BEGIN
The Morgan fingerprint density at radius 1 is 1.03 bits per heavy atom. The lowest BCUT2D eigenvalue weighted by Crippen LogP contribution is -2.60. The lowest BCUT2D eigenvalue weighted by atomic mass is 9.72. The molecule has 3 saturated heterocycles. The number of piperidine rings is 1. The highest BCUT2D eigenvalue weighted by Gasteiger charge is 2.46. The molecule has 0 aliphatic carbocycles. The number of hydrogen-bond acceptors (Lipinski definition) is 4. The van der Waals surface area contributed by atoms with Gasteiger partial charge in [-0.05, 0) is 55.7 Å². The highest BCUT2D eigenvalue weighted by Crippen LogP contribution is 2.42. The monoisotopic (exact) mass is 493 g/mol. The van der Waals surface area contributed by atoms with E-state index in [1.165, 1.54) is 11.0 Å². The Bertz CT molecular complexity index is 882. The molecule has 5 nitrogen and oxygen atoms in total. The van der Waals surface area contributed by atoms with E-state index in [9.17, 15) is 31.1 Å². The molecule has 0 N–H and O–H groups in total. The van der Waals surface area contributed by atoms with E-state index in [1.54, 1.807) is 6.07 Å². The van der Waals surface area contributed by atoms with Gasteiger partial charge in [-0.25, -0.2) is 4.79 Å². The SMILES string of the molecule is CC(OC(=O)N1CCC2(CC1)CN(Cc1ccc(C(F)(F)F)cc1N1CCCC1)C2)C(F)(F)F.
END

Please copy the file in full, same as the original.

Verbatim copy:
The Morgan fingerprint density at radius 1 is 1.03 bits per heavy atom. The lowest BCUT2D eigenvalue weighted by Crippen LogP contribution is -2.60. The lowest BCUT2D eigenvalue weighted by atomic mass is 9.72. The molecule has 3 saturated heterocycles. The number of piperidine rings is 1. The highest BCUT2D eigenvalue weighted by Gasteiger charge is 2.46. The molecule has 0 aliphatic carbocycles. The number of hydrogen-bond acceptors (Lipinski definition) is 4. The van der Waals surface area contributed by atoms with Gasteiger partial charge in [-0.05, 0) is 55.7 Å². The highest BCUT2D eigenvalue weighted by Crippen LogP contribution is 2.42. The monoisotopic (exact) mass is 493 g/mol. The van der Waals surface area contributed by atoms with E-state index in [1.165, 1.54) is 11.0 Å². The Bertz CT molecular complexity index is 882. The molecule has 5 nitrogen and oxygen atoms in total. The van der Waals surface area contributed by atoms with E-state index in [9.17, 15) is 31.1 Å². The molecule has 0 N–H and O–H groups in total. The van der Waals surface area contributed by atoms with E-state index in [1.54, 1.807) is 6.07 Å². The van der Waals surface area contributed by atoms with Gasteiger partial charge in [-0.25, -0.2) is 4.79 Å². The SMILES string of the molecule is CC(OC(=O)N1CCC2(CC1)CN(Cc1ccc(C(F)(F)F)cc1N1CCCC1)C2)C(F)(F)F.